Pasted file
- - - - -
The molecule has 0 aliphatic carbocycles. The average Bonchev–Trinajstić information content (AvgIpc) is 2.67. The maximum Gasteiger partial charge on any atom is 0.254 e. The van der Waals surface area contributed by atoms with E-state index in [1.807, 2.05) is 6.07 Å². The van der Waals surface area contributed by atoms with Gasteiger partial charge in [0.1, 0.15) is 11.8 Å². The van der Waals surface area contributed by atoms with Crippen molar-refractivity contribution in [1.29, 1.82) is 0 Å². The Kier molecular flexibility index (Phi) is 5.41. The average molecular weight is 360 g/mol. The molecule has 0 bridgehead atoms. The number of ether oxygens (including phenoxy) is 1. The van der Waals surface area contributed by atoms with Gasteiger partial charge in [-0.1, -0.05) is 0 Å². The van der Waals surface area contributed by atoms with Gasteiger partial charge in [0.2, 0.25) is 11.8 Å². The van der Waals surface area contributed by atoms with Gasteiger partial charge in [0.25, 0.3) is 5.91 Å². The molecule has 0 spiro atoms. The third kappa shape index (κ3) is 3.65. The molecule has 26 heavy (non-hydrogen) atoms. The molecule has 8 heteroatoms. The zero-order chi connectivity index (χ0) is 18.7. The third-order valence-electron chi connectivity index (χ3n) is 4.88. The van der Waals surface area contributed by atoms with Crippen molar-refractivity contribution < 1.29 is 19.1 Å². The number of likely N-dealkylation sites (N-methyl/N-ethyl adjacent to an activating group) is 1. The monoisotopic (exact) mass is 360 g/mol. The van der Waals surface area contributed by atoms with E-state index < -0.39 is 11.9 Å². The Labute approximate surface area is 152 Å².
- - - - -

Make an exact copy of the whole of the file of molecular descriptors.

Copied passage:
The molecule has 0 aliphatic carbocycles. The average Bonchev–Trinajstić information content (AvgIpc) is 2.67. The maximum Gasteiger partial charge on any atom is 0.254 e. The van der Waals surface area contributed by atoms with E-state index in [1.807, 2.05) is 6.07 Å². The van der Waals surface area contributed by atoms with Gasteiger partial charge in [0.1, 0.15) is 11.8 Å². The van der Waals surface area contributed by atoms with Crippen molar-refractivity contribution in [1.29, 1.82) is 0 Å². The Kier molecular flexibility index (Phi) is 5.41. The average molecular weight is 360 g/mol. The molecule has 0 bridgehead atoms. The number of ether oxygens (including phenoxy) is 1. The van der Waals surface area contributed by atoms with Gasteiger partial charge in [-0.1, -0.05) is 0 Å². The van der Waals surface area contributed by atoms with Gasteiger partial charge in [0.2, 0.25) is 11.8 Å². The van der Waals surface area contributed by atoms with Gasteiger partial charge in [0.25, 0.3) is 5.91 Å². The molecule has 0 spiro atoms. The third kappa shape index (κ3) is 3.65. The molecule has 26 heavy (non-hydrogen) atoms. The molecule has 8 heteroatoms. The zero-order chi connectivity index (χ0) is 18.7. The third-order valence-electron chi connectivity index (χ3n) is 4.88. The van der Waals surface area contributed by atoms with Crippen molar-refractivity contribution < 1.29 is 19.1 Å². The number of likely N-dealkylation sites (N-methyl/N-ethyl adjacent to an activating group) is 1. The monoisotopic (exact) mass is 360 g/mol. The van der Waals surface area contributed by atoms with E-state index < -0.39 is 11.9 Å². The Labute approximate surface area is 152 Å².